By Michael Burns | on January 29, 2009
Price: 577 . 771
Company: E-on Software
Pros: New attributes for EcoSystem generation technology; enhancements to Spectral Engine II clouds, Water and import options; improved xStream integration.
Cons: More expensive; powerful system required; some features of xStream not consistent across all applications and platforms; steep learning curve for some workflows.
The latest version of E-on’s Vue line of landscape-generation applications doesn’t add any new types of elements to its collection of tools for creating landscapes, skies, trees, plants and volumetric clouds – so the new version’s features are largely refinements and enhancements.
Like most other CG landscape tools, Vue’s building blocks are the terrains that form mountains, valleys, plains and other geological structures. As well as Standard terrains defined by a grid, or heightmap, Vue offers procedural terrains created from fractal-based mathematical functions. This creates terrain dynamically, according to the distance and position of the camera or viewer, and always looks massively detailed, even when you zoom in.
Vue 7 now offers two groups of presets: Ordinary Procedural Terrains are typically the same size as Standard terrains. The Infinite Terrain presets create procedural terrains that are so large that they can be considered infinite in the space you’re working. In fact, you’re offered the option of completely replacing the ground plane. The only drawback is that they require a lot of computing power.
The terrain editor has been revamped to make it as easy to touch up Procedural Terrains as Standard ones. A Procedural Altitudes tab has been added, and is used to control the output of the altitude function in this type of terrain. Furthermore, you are now able to control procedural terrain altitudes based on their relationships with other objects.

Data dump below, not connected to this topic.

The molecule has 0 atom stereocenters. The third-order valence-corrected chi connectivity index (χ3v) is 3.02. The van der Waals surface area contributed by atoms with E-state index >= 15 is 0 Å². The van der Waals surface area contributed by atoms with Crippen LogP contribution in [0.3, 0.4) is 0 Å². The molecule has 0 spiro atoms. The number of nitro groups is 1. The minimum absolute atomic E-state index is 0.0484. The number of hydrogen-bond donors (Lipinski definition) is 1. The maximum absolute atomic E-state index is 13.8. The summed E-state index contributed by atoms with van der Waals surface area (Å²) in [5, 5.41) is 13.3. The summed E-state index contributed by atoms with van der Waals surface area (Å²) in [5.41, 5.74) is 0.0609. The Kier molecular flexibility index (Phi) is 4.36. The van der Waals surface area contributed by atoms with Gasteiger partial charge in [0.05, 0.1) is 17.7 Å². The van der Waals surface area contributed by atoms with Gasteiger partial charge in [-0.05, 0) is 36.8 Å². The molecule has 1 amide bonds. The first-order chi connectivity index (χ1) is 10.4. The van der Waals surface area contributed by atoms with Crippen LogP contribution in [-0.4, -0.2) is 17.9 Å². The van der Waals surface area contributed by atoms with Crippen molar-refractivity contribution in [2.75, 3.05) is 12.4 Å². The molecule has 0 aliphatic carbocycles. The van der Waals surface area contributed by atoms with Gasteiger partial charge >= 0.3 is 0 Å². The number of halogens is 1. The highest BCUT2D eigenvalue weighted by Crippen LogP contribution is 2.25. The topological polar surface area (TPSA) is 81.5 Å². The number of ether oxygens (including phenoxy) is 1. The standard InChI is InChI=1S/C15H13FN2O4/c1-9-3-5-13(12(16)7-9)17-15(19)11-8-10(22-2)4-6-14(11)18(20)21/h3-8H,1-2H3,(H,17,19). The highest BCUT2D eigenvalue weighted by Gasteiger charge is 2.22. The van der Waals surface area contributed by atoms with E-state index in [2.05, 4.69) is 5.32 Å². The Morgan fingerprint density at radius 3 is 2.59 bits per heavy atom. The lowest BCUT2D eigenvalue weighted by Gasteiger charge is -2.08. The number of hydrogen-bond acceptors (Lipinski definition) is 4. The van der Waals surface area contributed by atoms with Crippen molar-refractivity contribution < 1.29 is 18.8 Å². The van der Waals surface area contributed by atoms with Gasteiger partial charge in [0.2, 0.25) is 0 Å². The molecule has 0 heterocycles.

Other procedurally generated elements in Vue 7 include rocks, MetaClouds – basically standalone clouds that can be moved around, rotated and resized just like any other object – and SolidGrowth plants.
As before, SolidGrowth 4 offers a plant editor for creating the initial plant example, before it is procedurally generated to be different each time. It’s possible to animate any parameter in the editor, allowing the creation of effects such as plant growth and decay. You can also apply global wind and breeze effects, as well as individual wind and wind generators. New algorithms have also been added to reduce the flickering effect of plant animations when viewed ‘in
Vue 7 ships with a greatly expanded SolidGrowth library, now offering over 70 plant species, as well as a new library of MetaCloud presets. Atmospheres and materials have had a boost too, now offering 160 and 530 presets respectively.